A Characterless Tweeter
Two Bit Art eschews typing for drawing
By James Renovitch, 11:15AM, Thu. May. 15, 2014
A tweet may be limited to 140 characters, but a picture is worth a thousand words. That’s what local illustrator Sara Gross proves with her wordless tweets that instead feature captioned sketches to get her messages across. She’s even using her prolific talents to make a game that will be illustrated on the fly based on players Twitter responses.
In other words start following @twobitart now. Even if some of her tweets are about something you know nothing about, Gross finds a way to make it entertaining, and more times than not, downright adorable. For example:
Gross works as a freelance illustrator for video games to pay the bills. “My business card has a blank side so I can draw silly cartoons in Sharpie when I hand it to them,” she admits via email. “The flip side has a whale – because!”
Battling depression last year, Gross found words betraying her and not helping her connect to the people around her. She decided to forgo typing messages and only draw pictures and attach them to her tweets. “I wasn’t just tweeting, I was sharing snippets of myself, invading peoples’ Twitter feeds, collaborating, telling stories, and visually showing people that I loved their games. Over time, I began to forget why I was so upset in the first place.”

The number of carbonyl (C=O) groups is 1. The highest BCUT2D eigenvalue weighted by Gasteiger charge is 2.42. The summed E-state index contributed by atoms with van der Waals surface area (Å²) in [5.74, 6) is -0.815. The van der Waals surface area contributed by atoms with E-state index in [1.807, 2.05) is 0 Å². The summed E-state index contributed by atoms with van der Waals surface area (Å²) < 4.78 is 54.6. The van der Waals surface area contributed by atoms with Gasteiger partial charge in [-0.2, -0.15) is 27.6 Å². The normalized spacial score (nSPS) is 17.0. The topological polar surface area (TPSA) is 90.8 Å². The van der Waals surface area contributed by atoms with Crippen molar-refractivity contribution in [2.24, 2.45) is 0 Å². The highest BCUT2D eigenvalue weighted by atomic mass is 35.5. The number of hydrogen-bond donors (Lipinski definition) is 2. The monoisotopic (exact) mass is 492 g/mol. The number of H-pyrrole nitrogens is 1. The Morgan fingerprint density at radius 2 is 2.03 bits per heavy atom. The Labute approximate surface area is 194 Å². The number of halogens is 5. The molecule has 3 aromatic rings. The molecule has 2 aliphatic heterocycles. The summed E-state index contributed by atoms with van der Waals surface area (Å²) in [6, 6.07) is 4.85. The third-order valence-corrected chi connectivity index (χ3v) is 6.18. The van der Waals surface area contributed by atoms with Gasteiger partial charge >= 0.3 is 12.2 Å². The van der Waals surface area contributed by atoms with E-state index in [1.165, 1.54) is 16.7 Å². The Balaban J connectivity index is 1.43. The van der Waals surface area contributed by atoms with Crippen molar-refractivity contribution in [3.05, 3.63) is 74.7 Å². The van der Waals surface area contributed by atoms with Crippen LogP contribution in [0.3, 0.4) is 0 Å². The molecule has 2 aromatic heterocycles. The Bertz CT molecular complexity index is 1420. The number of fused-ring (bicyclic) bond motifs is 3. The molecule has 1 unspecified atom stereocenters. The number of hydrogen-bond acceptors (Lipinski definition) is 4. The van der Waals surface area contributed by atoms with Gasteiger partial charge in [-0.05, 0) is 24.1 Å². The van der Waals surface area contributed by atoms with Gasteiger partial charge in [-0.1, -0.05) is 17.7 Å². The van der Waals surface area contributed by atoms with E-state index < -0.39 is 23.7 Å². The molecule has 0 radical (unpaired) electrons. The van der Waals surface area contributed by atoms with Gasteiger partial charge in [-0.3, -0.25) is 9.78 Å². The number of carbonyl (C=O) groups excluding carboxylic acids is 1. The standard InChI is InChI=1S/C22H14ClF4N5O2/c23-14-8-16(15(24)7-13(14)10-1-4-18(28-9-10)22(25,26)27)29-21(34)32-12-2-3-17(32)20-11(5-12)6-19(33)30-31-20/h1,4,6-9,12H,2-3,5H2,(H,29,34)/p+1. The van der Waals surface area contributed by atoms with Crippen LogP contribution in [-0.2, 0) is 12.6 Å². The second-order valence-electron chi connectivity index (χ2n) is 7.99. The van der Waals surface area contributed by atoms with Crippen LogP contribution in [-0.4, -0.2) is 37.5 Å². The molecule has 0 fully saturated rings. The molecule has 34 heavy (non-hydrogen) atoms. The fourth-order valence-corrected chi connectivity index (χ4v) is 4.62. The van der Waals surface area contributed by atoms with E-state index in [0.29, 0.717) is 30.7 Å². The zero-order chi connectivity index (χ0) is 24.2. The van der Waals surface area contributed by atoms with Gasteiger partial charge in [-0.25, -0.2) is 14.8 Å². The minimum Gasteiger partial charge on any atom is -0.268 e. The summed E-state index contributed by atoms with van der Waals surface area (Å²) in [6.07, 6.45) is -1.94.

Encouraged by friends, Gross has drawn more than 1000 tweets that range from delightfully poetic scenes to simple messages of thanks to individuals. The focus of the illustrations are either herself or, more times than not, a bear named Grumbles. Gross identifies with both characters, but finds Grumbles' cumbersome frame, awkwardness, and penchant for hugs all too familiar.
Starting tomorrow Gross will begin another round of a Twitter-oriented game called YAR. It’s short for Yo Adventure Romp, but really just facilitates talking like a pirate. Those following @YARomp are given a custom drawn multiple choice questions. Players tweet back suggestions and Gross quickly illustrates the next panel to forward the action. The protagonist is a small but brave chicken that defeated a boar in the last round. What happens this time around is up to the Twitterverse. Gross goes even farther, “We’re building the story together, and that’s what makes it magical.”
Even if you don’t participate in the YARomp, having Gross in your feed is like getting handwritten letters in the mail from a friend. It's a welcome respite to the often inane world of social media. Follow her at @twobitart or get in on #YAR starting tomorrow at @YARomp. You can also see some of her professional work on her website and Tumblr. You can find a few more examples of her work pulled from Twitter below.